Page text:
And I plan to add more articles to the over 70 posts about New Orleans music. Just no where near the pace I was doing during the first year of the blog’s existence. Feel free to subscribe so when the occasional post appears, you will get a notice.
I took the train to Chicago a couple of weeks ago, just in time to catch the city’s blues festival.
I started by going to Buddy Guy’s Legends club and saw the six-time grammy award winning blues man sing with Shemekia Copeland. George “Buddy” Guy is from Lettsworth Louisiana and began playing professionally in Baton Rouge before making the familiar trek north to Chicago.
I say “familiar” because he wasn’t the first Louisiana musician to seek fortune and fame by heading up the Mississippi River.
If you’re a New Orleans jazz fan, you already know this story. After New Orleans was forced to close its red light district during the build up to World War 1, musicians who had been making a living playing the new music in the bars and brothels of Storyville, headed north. One of the best and earliest to do so was Joe “King” Oliver, who took his coronet to Chicago and hooked up with other New Orleans expatriates and recreated and polished the jazz of New Orleans. Things really took off when he convinced his young protege’ Louis Armstrong to come up and join him.
It was good timing. King’s smart professional move came at the beginning of what has become known as the Great Migration where for roughly a half century over 6 million African Americans relocated from the south to northern cities. An estimated 500,000 ended up in Chicago mostly in and around South Chicago.
The first migratory wave moved the unique blend of Afro-Caribbean rhythms and European horns forged in New Orleans’ Backatown into popular awareness ensuring that Jazz would become a distinctly American sound.
And then came blues. Gertrude “Ma Rainey” Pridgett is noted as the first black woman to record. This Georgia-born singer recorded many of her earliest songs in Chicago.But she was followed by others, such as Muddy Waters who moved from Clarksdale, Mississippi to Chicago during World War II and later Henry Gray who was typical of the second wave of the Great Migration. As black soldiers exited service following World War II, they looked for communities with more opportunities and less discrimination. The Louisiana-born pianist landed in Chicago in 1946, playing regularly with the likes of Bo Diddley, Billy Boy Arnold and Jimmy Rogers before hooking up with the Howlin’ Wolf Band. He has since returned to Louisiana and continues to perform on occasion.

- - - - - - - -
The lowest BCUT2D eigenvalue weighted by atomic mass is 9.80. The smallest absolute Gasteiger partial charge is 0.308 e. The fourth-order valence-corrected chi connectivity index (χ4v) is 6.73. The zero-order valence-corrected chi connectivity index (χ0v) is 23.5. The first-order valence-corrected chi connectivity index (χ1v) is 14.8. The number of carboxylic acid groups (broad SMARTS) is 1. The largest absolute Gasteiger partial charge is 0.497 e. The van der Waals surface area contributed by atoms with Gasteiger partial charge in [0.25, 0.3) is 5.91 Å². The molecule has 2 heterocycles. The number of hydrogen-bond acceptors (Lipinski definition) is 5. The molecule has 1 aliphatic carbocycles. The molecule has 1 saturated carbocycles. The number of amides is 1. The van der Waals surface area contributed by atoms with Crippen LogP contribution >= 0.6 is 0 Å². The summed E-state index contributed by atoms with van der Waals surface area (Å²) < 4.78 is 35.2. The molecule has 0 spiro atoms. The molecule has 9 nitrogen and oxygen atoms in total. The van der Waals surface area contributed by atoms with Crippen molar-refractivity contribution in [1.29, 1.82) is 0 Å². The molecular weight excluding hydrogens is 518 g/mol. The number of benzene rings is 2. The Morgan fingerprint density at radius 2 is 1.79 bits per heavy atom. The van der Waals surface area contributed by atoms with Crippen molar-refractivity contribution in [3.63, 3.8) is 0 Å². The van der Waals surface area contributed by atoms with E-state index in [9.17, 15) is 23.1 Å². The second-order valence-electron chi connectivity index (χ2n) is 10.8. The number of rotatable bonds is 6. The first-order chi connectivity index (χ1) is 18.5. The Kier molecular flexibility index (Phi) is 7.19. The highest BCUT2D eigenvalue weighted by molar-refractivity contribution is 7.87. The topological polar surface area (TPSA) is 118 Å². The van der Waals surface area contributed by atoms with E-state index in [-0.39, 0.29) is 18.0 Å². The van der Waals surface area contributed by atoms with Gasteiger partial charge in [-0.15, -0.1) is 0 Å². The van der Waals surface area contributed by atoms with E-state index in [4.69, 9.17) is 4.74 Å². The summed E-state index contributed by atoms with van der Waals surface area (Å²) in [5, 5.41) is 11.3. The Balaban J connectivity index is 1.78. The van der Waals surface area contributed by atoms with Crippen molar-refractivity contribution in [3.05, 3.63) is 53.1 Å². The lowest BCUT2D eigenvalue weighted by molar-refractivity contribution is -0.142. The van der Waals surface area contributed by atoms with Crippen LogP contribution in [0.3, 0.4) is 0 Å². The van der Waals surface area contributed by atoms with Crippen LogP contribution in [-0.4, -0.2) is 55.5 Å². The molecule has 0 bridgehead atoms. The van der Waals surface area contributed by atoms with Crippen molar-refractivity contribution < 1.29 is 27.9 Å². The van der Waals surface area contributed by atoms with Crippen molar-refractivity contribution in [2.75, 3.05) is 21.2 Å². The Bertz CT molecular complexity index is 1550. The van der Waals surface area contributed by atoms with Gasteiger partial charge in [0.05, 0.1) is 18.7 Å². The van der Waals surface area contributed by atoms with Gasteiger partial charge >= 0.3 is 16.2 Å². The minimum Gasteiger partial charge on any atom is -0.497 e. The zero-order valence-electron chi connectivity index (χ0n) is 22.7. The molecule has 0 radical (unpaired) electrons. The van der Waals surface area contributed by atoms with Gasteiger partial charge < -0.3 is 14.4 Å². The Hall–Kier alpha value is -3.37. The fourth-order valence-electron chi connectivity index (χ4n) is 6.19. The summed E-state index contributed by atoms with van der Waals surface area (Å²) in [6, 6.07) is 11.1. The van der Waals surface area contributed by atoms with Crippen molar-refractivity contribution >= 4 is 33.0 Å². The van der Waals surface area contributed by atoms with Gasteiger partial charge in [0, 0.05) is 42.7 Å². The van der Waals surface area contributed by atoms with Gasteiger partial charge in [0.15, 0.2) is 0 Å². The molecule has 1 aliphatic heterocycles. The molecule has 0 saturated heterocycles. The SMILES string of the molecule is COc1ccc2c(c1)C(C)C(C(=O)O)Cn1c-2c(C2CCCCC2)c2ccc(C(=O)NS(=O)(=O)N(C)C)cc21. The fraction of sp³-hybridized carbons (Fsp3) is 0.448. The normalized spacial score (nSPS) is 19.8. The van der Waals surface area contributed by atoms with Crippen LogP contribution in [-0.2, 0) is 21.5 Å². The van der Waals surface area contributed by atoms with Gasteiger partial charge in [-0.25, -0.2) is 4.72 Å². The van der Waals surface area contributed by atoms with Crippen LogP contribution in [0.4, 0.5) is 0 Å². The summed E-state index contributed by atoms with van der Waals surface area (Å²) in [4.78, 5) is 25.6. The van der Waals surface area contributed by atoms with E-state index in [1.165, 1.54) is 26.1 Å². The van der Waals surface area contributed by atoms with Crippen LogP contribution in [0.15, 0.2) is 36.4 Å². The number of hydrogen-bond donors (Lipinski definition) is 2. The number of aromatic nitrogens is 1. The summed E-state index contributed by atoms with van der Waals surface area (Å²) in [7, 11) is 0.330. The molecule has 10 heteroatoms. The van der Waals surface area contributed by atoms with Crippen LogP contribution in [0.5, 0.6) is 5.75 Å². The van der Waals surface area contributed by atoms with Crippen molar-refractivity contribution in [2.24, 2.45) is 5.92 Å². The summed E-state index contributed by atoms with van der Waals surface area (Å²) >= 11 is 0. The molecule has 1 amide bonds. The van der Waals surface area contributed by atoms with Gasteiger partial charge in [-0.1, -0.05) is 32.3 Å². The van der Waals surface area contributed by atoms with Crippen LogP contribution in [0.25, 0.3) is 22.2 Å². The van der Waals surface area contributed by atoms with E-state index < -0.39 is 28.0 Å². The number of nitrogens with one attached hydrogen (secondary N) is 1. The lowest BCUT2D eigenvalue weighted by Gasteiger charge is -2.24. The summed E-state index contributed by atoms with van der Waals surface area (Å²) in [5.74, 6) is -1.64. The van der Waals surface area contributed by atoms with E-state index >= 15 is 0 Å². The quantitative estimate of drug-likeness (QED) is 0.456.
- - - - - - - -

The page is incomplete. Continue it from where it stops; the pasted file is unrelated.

Buddy Guy, who had started his career playing in Baton Rouge, got to Chicago in 1957. He was joined later by Lonnie Brooks who had a regional hit in Louisiana, Family Rules, before moving north.I’ll continue to explore the connections between these two fine musical cities (New Orleans and Chicago) on my show. Please join me or catch one of my edited podcasts.
Ruby Ru and Anch will guest host the LAST Monday edition of Sweeney’s Gumbo YaYa on January 25. But starting February, KAOS is shaking up the world.
Olympia’s community radio station is scrambling its morning line up of world music starting February 1. On that Monday, the mellifluous voice of Anch will kick off the week with her Vitamin D-infused, southern hemisphere focused program, Sundrenched, during my old 10 a.m. to noon slot.
DJ Kalambre’s Sonidoz de la Tierra has been delivering the hottest music in the alternative Latin world and a helluva lot more on Tuesday evenings. But now, he’s going to get us dancing at 10 a.m. on Tuesdays in the world music slot previously handled by Anch.
Veteran KAOS hosts David and Juli, who are also members of Olympia’s brass band Artesian Rumble Arkestra, will take over the Wednesday slot with their long-standing program Xenophilia.
And sliding into the Thursday shift previously held by Xenophilia will be yours truly, host of Sweeney’s Gumbo YaYa . Just as I’ve been doing on Mondays, I’ll be spinning the music of New Orleans. I’m not just talking Dixieland, here. I play the whole muffuletta — brass bands, blues, funk, R&B, Mardi Gras Indian, hip hop, swing, country, cajun, zydeco and everything in between.
The new Thursday edition of Gumbo YaYa will premiere February 4th with a special focus on Carnival and Mardi Gras. In fact, I’m headed to NOLA right now to get some first hand experience. (Such sacrifices I make for this show!)
Until then, you can catch many of the past shows edited for replay at Mixcloud.
“You’re treating me wrong, you’re breaking my heart,” sang country singer Claude King.
The song was likely about his Louisiana love but it could also apply to various radio stations I’ve known.
Over the years, I have formed some serious attachments to stations and their programming. But I learned at an early age, that they can break your heart and not say goodbye.
It first happened with progressive rock station KZAM in Seattle. From 1975 to 1983, the FM station introduced me to new artists, diverse selections, and female DJs. For a while KZAM had an AM sister station that was more cutting edge and which I could listen to in my car.
But then one day in 1981 without warning, the AM station abruptly switched to a smooth jazz format and, yes, I was heartbroken. Two years later, the FM station suddenly folded as well. Again without notice. I felt used.